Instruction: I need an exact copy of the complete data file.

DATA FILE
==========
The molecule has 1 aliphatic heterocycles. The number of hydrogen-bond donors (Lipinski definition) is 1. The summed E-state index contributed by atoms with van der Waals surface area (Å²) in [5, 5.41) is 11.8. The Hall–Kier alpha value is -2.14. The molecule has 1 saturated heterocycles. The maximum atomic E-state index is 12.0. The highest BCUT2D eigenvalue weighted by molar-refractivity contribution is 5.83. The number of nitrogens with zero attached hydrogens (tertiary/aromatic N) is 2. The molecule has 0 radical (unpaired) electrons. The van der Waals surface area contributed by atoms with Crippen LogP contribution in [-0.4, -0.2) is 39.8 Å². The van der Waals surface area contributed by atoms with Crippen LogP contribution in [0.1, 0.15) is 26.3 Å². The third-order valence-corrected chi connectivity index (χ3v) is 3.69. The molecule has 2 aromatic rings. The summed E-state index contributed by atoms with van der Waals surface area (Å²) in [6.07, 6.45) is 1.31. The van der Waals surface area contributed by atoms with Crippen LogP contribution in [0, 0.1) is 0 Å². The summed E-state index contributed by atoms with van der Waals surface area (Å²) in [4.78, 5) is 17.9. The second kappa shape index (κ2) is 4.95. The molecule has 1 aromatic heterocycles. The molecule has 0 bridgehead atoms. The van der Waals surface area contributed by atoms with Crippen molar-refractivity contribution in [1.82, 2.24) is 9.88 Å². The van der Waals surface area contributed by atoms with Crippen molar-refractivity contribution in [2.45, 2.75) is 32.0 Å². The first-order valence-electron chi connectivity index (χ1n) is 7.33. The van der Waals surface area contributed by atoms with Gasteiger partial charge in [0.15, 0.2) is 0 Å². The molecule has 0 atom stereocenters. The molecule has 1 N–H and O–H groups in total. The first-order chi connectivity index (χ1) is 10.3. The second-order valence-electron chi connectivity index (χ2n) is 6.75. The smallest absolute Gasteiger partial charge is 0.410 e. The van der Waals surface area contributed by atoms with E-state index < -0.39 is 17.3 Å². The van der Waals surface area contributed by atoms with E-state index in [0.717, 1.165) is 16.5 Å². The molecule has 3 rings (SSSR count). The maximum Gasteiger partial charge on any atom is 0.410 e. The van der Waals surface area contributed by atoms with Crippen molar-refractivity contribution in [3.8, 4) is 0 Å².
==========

The molecule has 1 aliphatic heterocycles. The number of hydrogen-bond donors (Lipinski definition) is 1. The summed E-state index contributed by atoms with van der Waals surface area (Å²) in [5, 5.41) is 11.8. The Hall–Kier alpha value is -2.14. The molecule has 1 saturated heterocycles. The maximum atomic E-state index is 12.0. The highest BCUT2D eigenvalue weighted by molar-refractivity contribution is 5.83. The number of nitrogens with zero attached hydrogens (tertiary/aromatic N) is 2. The molecule has 0 radical (unpaired) electrons. The van der Waals surface area contributed by atoms with Crippen LogP contribution in [-0.4, -0.2) is 39.8 Å². The van der Waals surface area contributed by atoms with Crippen LogP contribution in [0.1, 0.15) is 26.3 Å². The third-order valence-corrected chi connectivity index (χ3v) is 3.69. The molecule has 2 aromatic rings. The summed E-state index contributed by atoms with van der Waals surface area (Å²) in [6.07, 6.45) is 1.31. The van der Waals surface area contributed by atoms with Crippen LogP contribution in [0, 0.1) is 0 Å². The summed E-state index contributed by atoms with van der Waals surface area (Å²) in [4.78, 5) is 17.9. The second kappa shape index (κ2) is 4.95. The molecule has 1 aromatic heterocycles. The molecule has 0 bridgehead atoms. The van der Waals surface area contributed by atoms with Crippen molar-refractivity contribution in [1.82, 2.24) is 9.88 Å². The van der Waals surface area contributed by atoms with Crippen molar-refractivity contribution in [2.45, 2.75) is 32.0 Å². The first-order valence-electron chi connectivity index (χ1n) is 7.33. The van der Waals surface area contributed by atoms with Gasteiger partial charge in [0.15, 0.2) is 0 Å². The molecule has 0 atom stereocenters. The molecule has 1 N–H and O–H groups in total. The first-order chi connectivity index (χ1) is 10.3. The second-order valence-electron chi connectivity index (χ2n) is 6.75. The smallest absolute Gasteiger partial charge is 0.410 e. The van der Waals surface area contributed by atoms with E-state index < -0.39 is 17.3 Å². The van der Waals surface area contributed by atoms with E-state index in [0.717, 1.165) is 16.5 Å². The molecule has 3 rings (SSSR count). The maximum Gasteiger partial charge on any atom is 0.410 e. The van der Waals surface area contributed by atoms with Crippen molar-refractivity contribution in [3.8, 4) is 0 Å².